Know Your Grassland Invertebrate: The Leafhoppers

An occasional series by AntLab Parataxonomist: Brittany Benson

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Hind tibiae with 1 or more rows of small spines – this is the main thing separating this family from the other Cicadoidea families.

Commonly called leafhoppers, there are about 3,000 North American species, around 22,000 worldwide.  They can vary in size from 2mm to 30mm, but most stay under 13mm.  These are hemimetabolous insects, so their nymphs look like miniature versions of the adults, but with different proportions (usually larger heads), and the wings have not developed yet – again, do not mistake the developing wing pads for wings.  Wings will be as long or longer than the body, where the wing pads leave much or most of the abdomen exposed.

Occurring on nearly all types of plants – trees, shrubs, grasses, fields, gardens – the leafhoppers can be found in about every habitat that has vascular plants, as varied as deserts and wetlands.

They feed mainly on the leaves of their host plant, most species being quite specific, so habitat for a species can also be well defined.  Many act as vectors for plant diseases.

  Plenty of them emit honeydew from their anus.  Yummy!  It’s a cocktail made from unused plant sap and the insect’s own special waste products.  Surprisingly, there are few known instances of ants tending these fru fru drink specialists.  One Brazilian species was observed to be tended by up to 21 different ant species, but it seems as though it is an opportunistic relationship.  But another example, that of Dalbulus quinquenotatus, shows that some are complete myrmecophiles – this species will allow ants to approach, and when the ants stroke them with their antennae, the leafhopper nymphs will secrete a honeydew droplet and hold it in place until an ant takes it.  Nonattended species of Dalbulus will avoid ants by walking away, hopping, or jumping.  The droplets of the ant-loving species are also much larger and more frequently excreted than in other species.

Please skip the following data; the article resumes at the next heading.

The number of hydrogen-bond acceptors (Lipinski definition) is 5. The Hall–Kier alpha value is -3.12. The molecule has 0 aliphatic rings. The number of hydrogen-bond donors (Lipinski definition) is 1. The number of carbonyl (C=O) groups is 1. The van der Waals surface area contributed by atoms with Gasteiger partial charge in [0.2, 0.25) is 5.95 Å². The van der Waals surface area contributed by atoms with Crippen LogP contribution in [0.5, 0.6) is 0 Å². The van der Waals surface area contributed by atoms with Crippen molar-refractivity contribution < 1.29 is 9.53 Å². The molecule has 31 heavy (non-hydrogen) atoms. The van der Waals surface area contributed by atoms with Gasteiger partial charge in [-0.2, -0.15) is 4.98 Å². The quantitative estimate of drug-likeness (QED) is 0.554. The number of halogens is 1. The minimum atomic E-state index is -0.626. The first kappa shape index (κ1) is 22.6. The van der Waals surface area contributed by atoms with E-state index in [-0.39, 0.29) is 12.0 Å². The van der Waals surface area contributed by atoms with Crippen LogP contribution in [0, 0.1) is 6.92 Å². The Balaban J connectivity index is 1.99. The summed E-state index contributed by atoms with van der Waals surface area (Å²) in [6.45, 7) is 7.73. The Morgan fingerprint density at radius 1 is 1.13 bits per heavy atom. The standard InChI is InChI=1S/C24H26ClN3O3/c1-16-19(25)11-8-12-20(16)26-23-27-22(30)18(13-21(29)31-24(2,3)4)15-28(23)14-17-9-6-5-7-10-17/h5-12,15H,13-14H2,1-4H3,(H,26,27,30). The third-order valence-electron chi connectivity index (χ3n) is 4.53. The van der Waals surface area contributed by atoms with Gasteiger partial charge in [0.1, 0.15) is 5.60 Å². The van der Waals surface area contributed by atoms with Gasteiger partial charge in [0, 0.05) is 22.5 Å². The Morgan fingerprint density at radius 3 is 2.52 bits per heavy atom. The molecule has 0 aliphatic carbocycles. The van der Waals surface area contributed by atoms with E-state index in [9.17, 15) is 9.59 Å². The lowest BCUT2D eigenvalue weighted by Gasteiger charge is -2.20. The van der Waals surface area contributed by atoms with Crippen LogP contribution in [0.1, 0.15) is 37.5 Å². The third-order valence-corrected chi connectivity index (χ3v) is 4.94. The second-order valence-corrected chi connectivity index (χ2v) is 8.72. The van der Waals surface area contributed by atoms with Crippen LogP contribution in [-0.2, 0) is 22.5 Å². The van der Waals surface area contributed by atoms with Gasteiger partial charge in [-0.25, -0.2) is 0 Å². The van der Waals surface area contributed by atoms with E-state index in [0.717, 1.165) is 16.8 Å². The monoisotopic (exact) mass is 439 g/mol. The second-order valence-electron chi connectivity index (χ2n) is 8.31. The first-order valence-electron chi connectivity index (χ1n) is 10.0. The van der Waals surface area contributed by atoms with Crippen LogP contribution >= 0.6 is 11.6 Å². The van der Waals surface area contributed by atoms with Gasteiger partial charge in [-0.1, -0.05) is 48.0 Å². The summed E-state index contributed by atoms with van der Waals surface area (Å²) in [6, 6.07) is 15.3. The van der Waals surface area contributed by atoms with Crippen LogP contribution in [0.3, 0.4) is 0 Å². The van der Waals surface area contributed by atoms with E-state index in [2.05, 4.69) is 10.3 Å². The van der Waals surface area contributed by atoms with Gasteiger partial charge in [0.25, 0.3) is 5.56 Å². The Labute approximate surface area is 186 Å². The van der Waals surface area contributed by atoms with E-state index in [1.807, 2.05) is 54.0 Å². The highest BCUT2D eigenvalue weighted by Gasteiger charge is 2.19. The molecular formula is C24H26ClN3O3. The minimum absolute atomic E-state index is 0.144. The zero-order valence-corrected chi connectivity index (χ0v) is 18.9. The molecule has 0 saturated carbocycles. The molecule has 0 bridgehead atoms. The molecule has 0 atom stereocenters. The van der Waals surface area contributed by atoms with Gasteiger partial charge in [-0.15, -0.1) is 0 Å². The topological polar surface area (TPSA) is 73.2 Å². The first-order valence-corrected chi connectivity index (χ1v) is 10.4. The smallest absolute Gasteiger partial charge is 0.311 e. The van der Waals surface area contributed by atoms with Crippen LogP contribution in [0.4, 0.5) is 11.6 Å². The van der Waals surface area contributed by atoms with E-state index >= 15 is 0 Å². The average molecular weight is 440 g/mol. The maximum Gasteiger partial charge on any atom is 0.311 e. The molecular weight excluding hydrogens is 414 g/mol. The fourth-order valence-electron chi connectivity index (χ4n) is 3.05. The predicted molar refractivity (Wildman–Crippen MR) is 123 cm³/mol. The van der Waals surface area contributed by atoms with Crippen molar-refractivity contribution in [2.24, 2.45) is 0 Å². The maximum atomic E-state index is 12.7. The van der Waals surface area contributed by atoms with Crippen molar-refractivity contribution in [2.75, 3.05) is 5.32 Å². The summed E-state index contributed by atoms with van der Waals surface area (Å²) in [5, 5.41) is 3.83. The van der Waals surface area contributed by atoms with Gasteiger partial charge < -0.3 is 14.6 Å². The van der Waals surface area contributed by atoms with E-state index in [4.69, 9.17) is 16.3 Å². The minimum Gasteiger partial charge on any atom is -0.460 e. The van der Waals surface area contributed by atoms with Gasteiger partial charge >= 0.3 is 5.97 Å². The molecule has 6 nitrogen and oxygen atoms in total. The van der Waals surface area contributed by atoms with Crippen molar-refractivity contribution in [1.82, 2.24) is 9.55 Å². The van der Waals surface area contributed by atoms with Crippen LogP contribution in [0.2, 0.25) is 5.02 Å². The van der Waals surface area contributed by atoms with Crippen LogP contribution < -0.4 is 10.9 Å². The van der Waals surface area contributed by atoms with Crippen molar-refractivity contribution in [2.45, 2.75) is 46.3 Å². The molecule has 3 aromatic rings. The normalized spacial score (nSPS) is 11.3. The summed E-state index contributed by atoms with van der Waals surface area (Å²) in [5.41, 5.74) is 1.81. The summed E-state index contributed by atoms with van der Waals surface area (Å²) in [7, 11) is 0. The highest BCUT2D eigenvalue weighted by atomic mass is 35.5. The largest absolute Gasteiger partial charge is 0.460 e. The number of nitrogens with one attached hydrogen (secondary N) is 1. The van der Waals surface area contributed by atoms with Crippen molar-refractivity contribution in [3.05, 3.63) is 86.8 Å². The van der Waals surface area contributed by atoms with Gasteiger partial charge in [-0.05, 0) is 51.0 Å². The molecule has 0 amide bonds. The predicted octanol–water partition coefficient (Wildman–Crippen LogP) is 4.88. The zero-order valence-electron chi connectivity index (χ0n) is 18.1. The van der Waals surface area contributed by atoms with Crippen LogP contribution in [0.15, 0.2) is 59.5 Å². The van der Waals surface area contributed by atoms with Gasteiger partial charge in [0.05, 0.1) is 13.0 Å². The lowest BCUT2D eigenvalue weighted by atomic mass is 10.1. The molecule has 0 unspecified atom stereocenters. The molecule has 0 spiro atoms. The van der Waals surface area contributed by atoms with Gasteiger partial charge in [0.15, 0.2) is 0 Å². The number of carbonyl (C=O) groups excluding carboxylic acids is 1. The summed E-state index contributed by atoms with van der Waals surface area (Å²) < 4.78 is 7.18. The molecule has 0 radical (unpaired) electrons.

Many can produce sound, but they are weak sounds (at least to us, and we should totally judge the strength of other and utterly different creatures to that of our own).  These sounds are produced by vibrating timbals on the dorsolateral base of the abdomen.  Tymbals are thin-walled bits of the body wall.  They can be sounds of disturbance, courtship, and lady sounds, but all the sounds appear to be species specific.  

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